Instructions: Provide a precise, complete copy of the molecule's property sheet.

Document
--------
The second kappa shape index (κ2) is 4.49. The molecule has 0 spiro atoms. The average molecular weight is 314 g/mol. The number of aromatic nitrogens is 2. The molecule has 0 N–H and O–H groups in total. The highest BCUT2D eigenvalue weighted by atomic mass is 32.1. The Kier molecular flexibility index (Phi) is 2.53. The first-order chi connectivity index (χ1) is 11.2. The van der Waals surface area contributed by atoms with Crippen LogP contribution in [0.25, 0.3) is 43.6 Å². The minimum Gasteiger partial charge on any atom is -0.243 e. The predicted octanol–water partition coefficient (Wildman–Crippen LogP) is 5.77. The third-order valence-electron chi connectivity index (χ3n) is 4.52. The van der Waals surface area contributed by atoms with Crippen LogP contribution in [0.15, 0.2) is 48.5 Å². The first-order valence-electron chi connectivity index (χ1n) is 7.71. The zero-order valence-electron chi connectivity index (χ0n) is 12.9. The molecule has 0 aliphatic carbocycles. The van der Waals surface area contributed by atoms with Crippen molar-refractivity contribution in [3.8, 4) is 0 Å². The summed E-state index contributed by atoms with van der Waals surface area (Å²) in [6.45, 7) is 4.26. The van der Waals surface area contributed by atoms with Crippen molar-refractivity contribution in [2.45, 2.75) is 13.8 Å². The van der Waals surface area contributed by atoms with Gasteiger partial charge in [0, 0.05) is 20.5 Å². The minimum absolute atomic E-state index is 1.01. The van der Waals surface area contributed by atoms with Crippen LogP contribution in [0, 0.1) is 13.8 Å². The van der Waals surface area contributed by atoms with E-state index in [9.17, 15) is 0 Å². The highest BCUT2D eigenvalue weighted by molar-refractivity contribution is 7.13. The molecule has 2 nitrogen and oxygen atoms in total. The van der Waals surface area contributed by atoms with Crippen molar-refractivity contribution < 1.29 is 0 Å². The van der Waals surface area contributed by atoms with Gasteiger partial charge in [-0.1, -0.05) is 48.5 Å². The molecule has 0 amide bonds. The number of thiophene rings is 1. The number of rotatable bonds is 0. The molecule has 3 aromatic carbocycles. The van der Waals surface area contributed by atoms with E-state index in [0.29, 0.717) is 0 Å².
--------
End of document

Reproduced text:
The second kappa shape index (κ2) is 4.49. The molecule has 0 spiro atoms. The average molecular weight is 314 g/mol. The number of aromatic nitrogens is 2. The molecule has 0 N–H and O–H groups in total. The highest BCUT2D eigenvalue weighted by atomic mass is 32.1. The Kier molecular flexibility index (Phi) is 2.53. The first-order chi connectivity index (χ1) is 11.2. The van der Waals surface area contributed by atoms with Crippen LogP contribution in [0.25, 0.3) is 43.6 Å². The minimum Gasteiger partial charge on any atom is -0.243 e. The predicted octanol–water partition coefficient (Wildman–Crippen LogP) is 5.77. The third-order valence-electron chi connectivity index (χ3n) is 4.52. The van der Waals surface area contributed by atoms with Crippen LogP contribution in [0.15, 0.2) is 48.5 Å². The first-order valence-electron chi connectivity index (χ1n) is 7.71. The zero-order valence-electron chi connectivity index (χ0n) is 12.9. The molecule has 0 aliphatic carbocycles. The van der Waals surface area contributed by atoms with Crippen molar-refractivity contribution in [3.8, 4) is 0 Å². The summed E-state index contributed by atoms with van der Waals surface area (Å²) in [6.45, 7) is 4.26. The van der Waals surface area contributed by atoms with Crippen molar-refractivity contribution in [2.45, 2.75) is 13.8 Å². The van der Waals surface area contributed by atoms with Gasteiger partial charge in [0, 0.05) is 20.5 Å². The minimum absolute atomic E-state index is 1.01. The van der Waals surface area contributed by atoms with Crippen LogP contribution in [0, 0.1) is 13.8 Å². The van der Waals surface area contributed by atoms with E-state index in [9.17, 15) is 0 Å². The highest BCUT2D eigenvalue weighted by molar-refractivity contribution is 7.13. The molecule has 2 nitrogen and oxygen atoms in total. The van der Waals surface area contributed by atoms with Crippen molar-refractivity contribution < 1.29 is 0 Å². The van der Waals surface area contributed by atoms with Gasteiger partial charge in [-0.1, -0.05) is 48.5 Å². The molecule has 0 amide bonds. The number of thiophene rings is 1. The number of rotatable bonds is 0. The molecule has 3 aromatic carbocycles. The van der Waals surface area contributed by atoms with E-state index in [0.29, 0.717) is 0 Å².